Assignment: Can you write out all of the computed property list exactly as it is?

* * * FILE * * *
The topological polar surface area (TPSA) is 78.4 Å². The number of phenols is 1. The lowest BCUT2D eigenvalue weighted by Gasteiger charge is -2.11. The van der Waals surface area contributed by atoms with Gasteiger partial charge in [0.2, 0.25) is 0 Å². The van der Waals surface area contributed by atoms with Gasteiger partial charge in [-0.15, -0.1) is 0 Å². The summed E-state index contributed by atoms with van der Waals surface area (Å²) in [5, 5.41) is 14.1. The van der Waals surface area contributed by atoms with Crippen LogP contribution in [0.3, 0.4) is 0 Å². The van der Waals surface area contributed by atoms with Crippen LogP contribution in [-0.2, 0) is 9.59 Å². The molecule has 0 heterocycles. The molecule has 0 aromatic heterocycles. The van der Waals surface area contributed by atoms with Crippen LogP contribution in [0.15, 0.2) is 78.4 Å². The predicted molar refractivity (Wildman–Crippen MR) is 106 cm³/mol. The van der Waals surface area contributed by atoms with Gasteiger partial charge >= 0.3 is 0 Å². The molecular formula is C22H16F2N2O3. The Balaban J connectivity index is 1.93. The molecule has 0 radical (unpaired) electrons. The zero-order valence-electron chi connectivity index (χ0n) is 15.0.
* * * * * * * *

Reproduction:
The topological polar surface area (TPSA) is 78.4 Å². The number of phenols is 1. The lowest BCUT2D eigenvalue weighted by Gasteiger charge is -2.11. The van der Waals surface area contributed by atoms with Gasteiger partial charge in [0.2, 0.25) is 0 Å². The van der Waals surface area contributed by atoms with Gasteiger partial charge in [-0.15, -0.1) is 0 Å². The summed E-state index contributed by atoms with van der Waals surface area (Å²) in [5, 5.41) is 14.1. The van der Waals surface area contributed by atoms with Crippen LogP contribution in [0.3, 0.4) is 0 Å². The van der Waals surface area contributed by atoms with Crippen LogP contribution in [-0.2, 0) is 9.59 Å². The molecule has 0 heterocycles. The molecule has 0 aromatic heterocycles. The van der Waals surface area contributed by atoms with Crippen LogP contribution in [0.15, 0.2) is 78.4 Å². The predicted molar refractivity (Wildman–Crippen MR) is 106 cm³/mol. The van der Waals surface area contributed by atoms with Gasteiger partial charge >= 0.3 is 0 Å². The molecular formula is C22H16F2N2O3. The Balaban J connectivity index is 1.93. The molecule has 0 radical (unpaired) electrons. The zero-order valence-electron chi connectivity index (χ0n) is 15.0.